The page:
6) Poor Things (In Theaters). Writer/director Yorgos Lanthimos (The Favourite, The Lobster) gives us this sci-fi sexual fantasy starring Emma Stone as a young women who is pieced back together by a mad surgeon/scientist after she attempts suicide. Given the brain of a baby, the Frankenstein-like beauty quickly develops in movement and intellect, but becomes fixated with a new obsession when she discovers sexual pleasure. Told in a crazy, visually-stunning style, the movie manages to entertain with a dazzling look and gut-busting comedy, all wrapped up in an enthralling journey. It took me two viewings to fully appreciate the film, but it keeps growing on me day-by-day.
7) The Holdovers (Streaming on Peacock on December 29). Paul Giamatti re-teams with filmmaker Alexander Payne (Sideways) for this severely good dramady about a much-disliked boarding school teacher who is asked to stay over the holiday to watch the one kid (Dominic Sessa) left behind by his parents during the Christmas break. Beginning with authoritarian tension, the two quickly warm to each other as they get to know one another better. As you would expect from a Payne film, the movie is both hilarious and moving, with some of the best performances of the year from Giamatti, Sessa and Da’Vine Joy Randolph, the woman left behind to cook for the three of them.
8) Maestro (Streaming on Netflix). In this long-in-the-works project, Bradley Cooper writes, directs and stars in this biopic about the legendary composer and conductor Leonard Bernstein. I knew his music well, but knew relatively nothing about the man before this story unfolded. Masterfully executed, Cooper proves to be impressive under all his hats on display here, giving us a beautiful, although sometimes painful story. The film is wonderfully cast, but it is Carey Mulligan, who plays his wife, Felicia Montealegre, whose commanding presence gives gravity to the film while simultaneously breaking our hearts.
9) Wonka (In Theaters). The charming and talented Timothée Chalamet stars as the infamous chocolate-maker in this musical prequel to the 1971 classic Willy Wonka and the Chocolate Factory. The story follows Wonka on his journey to create his chocolate empire as a poor dreamer who is oppressed by the town’s chocolate mafia: three businessmen determined to not allow any newbies to compete for their business. Playful and genuinely funny, the film is a joy to witness and has the potential to become as iconic as the original.
10) John Wick 4 (Available on Paid Streaming and Starz). While there were some excellent films competing for the last spot on my list, I couldn’t help but include this guilty pleasure, which puts an end to the story of the former assassin trying to survive after claiming revenge for the death of his dog. This nearly three-hour finale pits Wick against an old friend (martial arts master Donnie Yen) who has been hired to take out the man who just can’t seem to die. Thrilling from the first minute to the last, the movie is about as entertaining as a film can get, and a fitting tribute to the character we have grown to love over the last decade.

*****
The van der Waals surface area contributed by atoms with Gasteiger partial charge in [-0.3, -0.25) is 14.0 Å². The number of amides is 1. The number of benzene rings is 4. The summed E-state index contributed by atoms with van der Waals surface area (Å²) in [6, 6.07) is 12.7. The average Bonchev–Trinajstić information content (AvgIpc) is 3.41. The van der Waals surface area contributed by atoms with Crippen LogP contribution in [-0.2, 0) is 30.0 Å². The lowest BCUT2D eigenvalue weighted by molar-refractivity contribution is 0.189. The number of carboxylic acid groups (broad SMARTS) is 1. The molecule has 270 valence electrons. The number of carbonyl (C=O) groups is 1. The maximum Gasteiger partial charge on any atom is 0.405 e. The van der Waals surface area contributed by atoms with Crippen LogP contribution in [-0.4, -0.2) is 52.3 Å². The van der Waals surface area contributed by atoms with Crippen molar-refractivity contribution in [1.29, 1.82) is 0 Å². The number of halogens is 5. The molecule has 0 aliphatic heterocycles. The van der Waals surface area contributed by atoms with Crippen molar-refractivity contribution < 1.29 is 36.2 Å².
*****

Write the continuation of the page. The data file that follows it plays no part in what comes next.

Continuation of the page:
Honorable Mention (In alphabetical order): Air, American Fiction, Are You There God, It’s Me, Margaret, Barbie, BlackBerry, Flora and Son, The Iron Claw, The Killer, Mission Impossible – Dead Reckoning, Part One, No Hard Feelings, Spider-Man: Across the Spider-verse, The Taste of Things, The Zone of Interest
1) Haunted Mansion. Disney, once again, attempts to give a story to a ride, with resounding failure. It’s a shame there were so many great actors willing to bury their reputations in this graveyard.
2) Ghosted. This romantic action thriller from Apple TV+ about a goofy guy (Chris Evans) who falls for a secret agent (Ana de Armas) is as unbelievable as it is disappointing. After two hours watching, you kinda wish there had been an internet outage earlier in the day.
3) Ant-Man and the Wasp: Quantumania. Disney has been having a really bad year, releasing lousy film after lousy film from franchises that should be able to deliver. By the end, you wish the movie had gotten so small that no one could actually see it.
4) The Marvels. Disney’s need to take successful franchises and turn them into women-driven flicks flops again with this unnecessary and confusing project with little saving grace.
5) Creed 3. Dropping Stallone and adding in now Hollywood Pariah Jonathan Majors proved to be a losing match for director and star Michael B. Jordan, who isn’t quite up to the challenge at hand here.